Colorado, Nevada have approved public option plans this year.
Democrats pledge to protect health care locally if Ginsburg’s replacement helps sink the Affordable Care Act.
Lawmakers are seeking a way to increase school vaccination rates without expelling kids whose parents resist the medical consensus about the efficacy of vaccines.
The sweeping drug bill includes several provisions aimed at capping or lowering the price of medications.
The measure is more aggressive than similar efforts in Illinois and Colorado, which capped insulin costs at $100 per month.
Connecticut would be following New York and Michigan which have already enacted bans.
Efforts to push through a revised public option health care bill came “too late” in the legislative session, and Lamont pledged to revive the issue next year.
A deeply diluted version of a public option health care bill moved through the House Tuesday, drawing bipartisan support but abandoning its ambitious goals.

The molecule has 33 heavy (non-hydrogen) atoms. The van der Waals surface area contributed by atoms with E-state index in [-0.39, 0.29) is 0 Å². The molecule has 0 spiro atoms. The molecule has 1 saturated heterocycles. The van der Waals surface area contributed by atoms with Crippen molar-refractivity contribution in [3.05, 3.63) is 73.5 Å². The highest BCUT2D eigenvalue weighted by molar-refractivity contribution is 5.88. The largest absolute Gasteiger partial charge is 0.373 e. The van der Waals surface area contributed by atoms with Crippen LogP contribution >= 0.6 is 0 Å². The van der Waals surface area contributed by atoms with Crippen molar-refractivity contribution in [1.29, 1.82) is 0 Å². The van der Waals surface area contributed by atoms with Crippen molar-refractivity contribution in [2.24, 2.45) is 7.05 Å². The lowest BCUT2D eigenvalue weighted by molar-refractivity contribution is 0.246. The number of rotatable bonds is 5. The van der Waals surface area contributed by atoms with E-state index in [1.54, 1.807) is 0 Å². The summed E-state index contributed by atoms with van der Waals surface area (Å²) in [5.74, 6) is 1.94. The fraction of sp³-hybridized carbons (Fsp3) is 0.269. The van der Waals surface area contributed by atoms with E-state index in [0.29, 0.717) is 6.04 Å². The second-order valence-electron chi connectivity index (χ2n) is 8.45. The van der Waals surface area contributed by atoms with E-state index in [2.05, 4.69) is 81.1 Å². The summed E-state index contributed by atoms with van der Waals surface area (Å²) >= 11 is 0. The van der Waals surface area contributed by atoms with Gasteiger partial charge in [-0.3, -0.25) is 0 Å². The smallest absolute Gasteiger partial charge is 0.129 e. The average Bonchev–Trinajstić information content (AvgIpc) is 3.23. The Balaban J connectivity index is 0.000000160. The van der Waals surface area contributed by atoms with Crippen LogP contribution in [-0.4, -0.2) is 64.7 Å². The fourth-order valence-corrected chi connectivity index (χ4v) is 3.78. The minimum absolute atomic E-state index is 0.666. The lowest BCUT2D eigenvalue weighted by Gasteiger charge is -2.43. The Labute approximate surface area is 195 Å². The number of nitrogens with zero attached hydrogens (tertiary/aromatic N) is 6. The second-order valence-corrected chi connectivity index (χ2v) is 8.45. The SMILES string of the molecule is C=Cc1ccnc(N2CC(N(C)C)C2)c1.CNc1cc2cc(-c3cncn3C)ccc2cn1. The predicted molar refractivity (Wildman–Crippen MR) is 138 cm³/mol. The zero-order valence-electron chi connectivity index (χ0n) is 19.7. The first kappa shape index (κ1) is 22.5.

A bill designed to help Connecticut officials peer into the black box of drug pricing won final approval from a unanimous state Senate early Wednesday, and will now go to the governor. Proponents of the measure called it a necessary first step toward curbing expensive prescription drug prices.
The state House of Representatives unanimously approved a comprehensive bill that aims to shed light on the murky prescription drug industry, which state officials say is a necessary first step to lowering expensive drug costs.
With only two weeks left in the legislative session, a Democratic lawmaker and the state comptroller are feverishly working to bring to the House floor proposed legislation that is considered Connecticut’s most comprehensive effort so far to control high prescription drug costs.
The two bills that would establish an individual mandate in Connecticut failed to make it out of committee, but Senate President Pro Tem Martin M. Looney said Wednesday he would consider reviving the proposal by offering an amendment to other legislation.
The Senate voted 28-8 Tuesday night to approve a bill that would make Connecticut one of the last states to impose standards on ride-sharing companies like Uber and Lyft. The bill now goes to the governor.